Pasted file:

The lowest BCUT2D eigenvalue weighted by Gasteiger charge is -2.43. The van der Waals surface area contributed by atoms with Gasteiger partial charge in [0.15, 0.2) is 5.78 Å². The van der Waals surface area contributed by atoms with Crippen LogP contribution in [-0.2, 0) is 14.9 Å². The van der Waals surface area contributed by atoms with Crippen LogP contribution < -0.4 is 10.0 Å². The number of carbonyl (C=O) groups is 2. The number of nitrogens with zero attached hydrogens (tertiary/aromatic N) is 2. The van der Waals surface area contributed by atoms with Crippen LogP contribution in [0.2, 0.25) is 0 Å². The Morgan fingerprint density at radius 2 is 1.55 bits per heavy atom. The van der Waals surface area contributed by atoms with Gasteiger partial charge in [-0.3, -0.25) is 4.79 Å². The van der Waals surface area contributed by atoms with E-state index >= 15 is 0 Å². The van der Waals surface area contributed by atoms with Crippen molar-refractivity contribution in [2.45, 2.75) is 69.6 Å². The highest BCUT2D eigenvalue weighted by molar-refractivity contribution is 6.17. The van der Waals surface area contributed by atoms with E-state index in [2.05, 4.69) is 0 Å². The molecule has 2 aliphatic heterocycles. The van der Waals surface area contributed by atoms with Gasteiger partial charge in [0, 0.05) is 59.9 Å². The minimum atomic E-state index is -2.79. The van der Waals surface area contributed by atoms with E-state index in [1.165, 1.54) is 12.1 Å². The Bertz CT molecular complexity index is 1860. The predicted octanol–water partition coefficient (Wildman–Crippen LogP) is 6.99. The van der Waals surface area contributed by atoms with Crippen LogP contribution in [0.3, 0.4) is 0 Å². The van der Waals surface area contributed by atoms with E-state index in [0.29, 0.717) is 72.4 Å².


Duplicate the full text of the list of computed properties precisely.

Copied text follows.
The lowest BCUT2D eigenvalue weighted by Gasteiger charge is -2.43. The van der Waals surface area contributed by atoms with Gasteiger partial charge in [0.15, 0.2) is 5.78 Å². The van der Waals surface area contributed by atoms with Crippen LogP contribution in [-0.2, 0) is 14.9 Å². The van der Waals surface area contributed by atoms with Crippen LogP contribution < -0.4 is 10.0 Å². The number of carbonyl (C=O) groups is 2. The number of nitrogens with zero attached hydrogens (tertiary/aromatic N) is 2. The van der Waals surface area contributed by atoms with Crippen LogP contribution in [0.2, 0.25) is 0 Å². The Morgan fingerprint density at radius 2 is 1.55 bits per heavy atom. The van der Waals surface area contributed by atoms with Gasteiger partial charge in [-0.3, -0.25) is 4.79 Å². The van der Waals surface area contributed by atoms with E-state index >= 15 is 0 Å². The van der Waals surface area contributed by atoms with Crippen molar-refractivity contribution in [2.45, 2.75) is 69.6 Å². The highest BCUT2D eigenvalue weighted by molar-refractivity contribution is 6.17. The van der Waals surface area contributed by atoms with E-state index in [2.05, 4.69) is 0 Å². The molecule has 2 aliphatic heterocycles. The van der Waals surface area contributed by atoms with Gasteiger partial charge in [0, 0.05) is 59.9 Å². The minimum atomic E-state index is -2.79. The van der Waals surface area contributed by atoms with E-state index in [1.165, 1.54) is 12.1 Å². The Bertz CT molecular complexity index is 1860. The predicted octanol–water partition coefficient (Wildman–Crippen LogP) is 6.99. The van der Waals surface area contributed by atoms with Crippen LogP contribution in [0.3, 0.4) is 0 Å². The van der Waals surface area contributed by atoms with E-state index in [0.29, 0.717) is 72.4 Å².